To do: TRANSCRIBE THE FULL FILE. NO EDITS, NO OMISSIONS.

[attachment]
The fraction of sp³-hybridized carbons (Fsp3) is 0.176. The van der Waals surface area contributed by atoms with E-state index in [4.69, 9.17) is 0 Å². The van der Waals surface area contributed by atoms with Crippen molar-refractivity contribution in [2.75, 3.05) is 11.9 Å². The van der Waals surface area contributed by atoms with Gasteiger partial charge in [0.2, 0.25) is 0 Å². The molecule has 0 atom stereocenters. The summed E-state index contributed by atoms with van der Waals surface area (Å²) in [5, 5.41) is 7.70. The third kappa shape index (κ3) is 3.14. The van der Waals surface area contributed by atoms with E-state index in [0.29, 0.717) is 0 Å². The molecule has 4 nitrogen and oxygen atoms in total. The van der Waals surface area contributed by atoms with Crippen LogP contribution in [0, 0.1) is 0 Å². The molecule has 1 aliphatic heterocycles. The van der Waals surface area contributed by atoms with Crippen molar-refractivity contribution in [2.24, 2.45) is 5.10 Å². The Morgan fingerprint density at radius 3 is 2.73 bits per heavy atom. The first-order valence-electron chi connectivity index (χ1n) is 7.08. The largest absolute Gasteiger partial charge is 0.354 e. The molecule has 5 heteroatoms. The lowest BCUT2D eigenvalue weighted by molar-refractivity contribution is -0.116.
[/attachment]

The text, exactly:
The fraction of sp³-hybridized carbons (Fsp3) is 0.176. The van der Waals surface area contributed by atoms with E-state index in [4.69, 9.17) is 0 Å². The van der Waals surface area contributed by atoms with Crippen molar-refractivity contribution in [2.75, 3.05) is 11.9 Å². The van der Waals surface area contributed by atoms with Gasteiger partial charge in [0.2, 0.25) is 0 Å². The molecule has 0 atom stereocenters. The summed E-state index contributed by atoms with van der Waals surface area (Å²) in [5, 5.41) is 7.70. The third kappa shape index (κ3) is 3.14. The van der Waals surface area contributed by atoms with E-state index in [0.29, 0.717) is 0 Å². The molecule has 4 nitrogen and oxygen atoms in total. The van der Waals surface area contributed by atoms with Crippen LogP contribution in [0, 0.1) is 0 Å². The molecule has 1 aliphatic heterocycles. The van der Waals surface area contributed by atoms with Crippen molar-refractivity contribution in [2.24, 2.45) is 5.10 Å². The Morgan fingerprint density at radius 3 is 2.73 bits per heavy atom. The first-order valence-electron chi connectivity index (χ1n) is 7.08. The largest absolute Gasteiger partial charge is 0.354 e. The molecule has 5 heteroatoms. The lowest BCUT2D eigenvalue weighted by molar-refractivity contribution is -0.116.